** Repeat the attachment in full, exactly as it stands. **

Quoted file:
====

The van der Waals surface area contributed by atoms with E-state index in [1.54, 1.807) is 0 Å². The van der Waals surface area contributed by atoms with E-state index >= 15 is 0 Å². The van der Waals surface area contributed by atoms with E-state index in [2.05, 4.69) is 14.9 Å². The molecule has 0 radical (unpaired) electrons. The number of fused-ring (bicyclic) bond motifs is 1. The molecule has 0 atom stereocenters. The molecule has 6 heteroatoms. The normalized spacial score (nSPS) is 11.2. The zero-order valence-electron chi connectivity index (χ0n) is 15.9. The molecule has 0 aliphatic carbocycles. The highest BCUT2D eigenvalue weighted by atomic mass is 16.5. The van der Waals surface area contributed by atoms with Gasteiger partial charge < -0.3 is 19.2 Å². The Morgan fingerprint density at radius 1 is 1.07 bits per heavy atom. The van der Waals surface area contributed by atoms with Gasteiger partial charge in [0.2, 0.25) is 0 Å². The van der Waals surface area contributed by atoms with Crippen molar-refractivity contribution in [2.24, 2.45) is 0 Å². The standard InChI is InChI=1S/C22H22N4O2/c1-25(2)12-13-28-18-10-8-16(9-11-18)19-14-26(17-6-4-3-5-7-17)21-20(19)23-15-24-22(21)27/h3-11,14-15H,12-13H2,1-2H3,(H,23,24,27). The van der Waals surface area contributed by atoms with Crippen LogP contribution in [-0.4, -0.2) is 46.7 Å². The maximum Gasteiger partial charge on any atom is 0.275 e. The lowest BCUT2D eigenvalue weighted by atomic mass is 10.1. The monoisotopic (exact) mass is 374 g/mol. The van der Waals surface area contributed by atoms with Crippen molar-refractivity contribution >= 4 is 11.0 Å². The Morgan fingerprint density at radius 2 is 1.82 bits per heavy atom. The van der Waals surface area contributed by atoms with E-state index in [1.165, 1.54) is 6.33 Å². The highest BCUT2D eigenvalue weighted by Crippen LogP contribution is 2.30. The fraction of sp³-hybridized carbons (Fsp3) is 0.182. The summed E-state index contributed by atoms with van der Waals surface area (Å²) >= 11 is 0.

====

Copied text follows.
The van der Waals surface area contributed by atoms with E-state index in [1.54, 1.807) is 0 Å². The van der Waals surface area contributed by atoms with E-state index >= 15 is 0 Å². The van der Waals surface area contributed by atoms with E-state index in [2.05, 4.69) is 14.9 Å². The molecule has 0 radical (unpaired) electrons. The number of fused-ring (bicyclic) bond motifs is 1. The molecule has 0 atom stereocenters. The molecule has 6 heteroatoms. The normalized spacial score (nSPS) is 11.2. The zero-order valence-electron chi connectivity index (χ0n) is 15.9. The molecule has 0 aliphatic carbocycles. The highest BCUT2D eigenvalue weighted by atomic mass is 16.5. The van der Waals surface area contributed by atoms with Gasteiger partial charge < -0.3 is 19.2 Å². The Morgan fingerprint density at radius 1 is 1.07 bits per heavy atom. The van der Waals surface area contributed by atoms with Gasteiger partial charge in [0.2, 0.25) is 0 Å². The van der Waals surface area contributed by atoms with Crippen molar-refractivity contribution in [2.24, 2.45) is 0 Å². The standard InChI is InChI=1S/C22H22N4O2/c1-25(2)12-13-28-18-10-8-16(9-11-18)19-14-26(17-6-4-3-5-7-17)21-20(19)23-15-24-22(21)27/h3-11,14-15H,12-13H2,1-2H3,(H,23,24,27). The van der Waals surface area contributed by atoms with Crippen LogP contribution in [-0.4, -0.2) is 46.7 Å². The maximum Gasteiger partial charge on any atom is 0.275 e. The lowest BCUT2D eigenvalue weighted by atomic mass is 10.1. The monoisotopic (exact) mass is 374 g/mol. The van der Waals surface area contributed by atoms with Crippen molar-refractivity contribution >= 4 is 11.0 Å². The Morgan fingerprint density at radius 2 is 1.82 bits per heavy atom. The van der Waals surface area contributed by atoms with E-state index in [1.165, 1.54) is 6.33 Å². The highest BCUT2D eigenvalue weighted by Crippen LogP contribution is 2.30. The fraction of sp³-hybridized carbons (Fsp3) is 0.182. The summed E-state index contributed by atoms with van der Waals surface area (Å²) >= 11 is 0.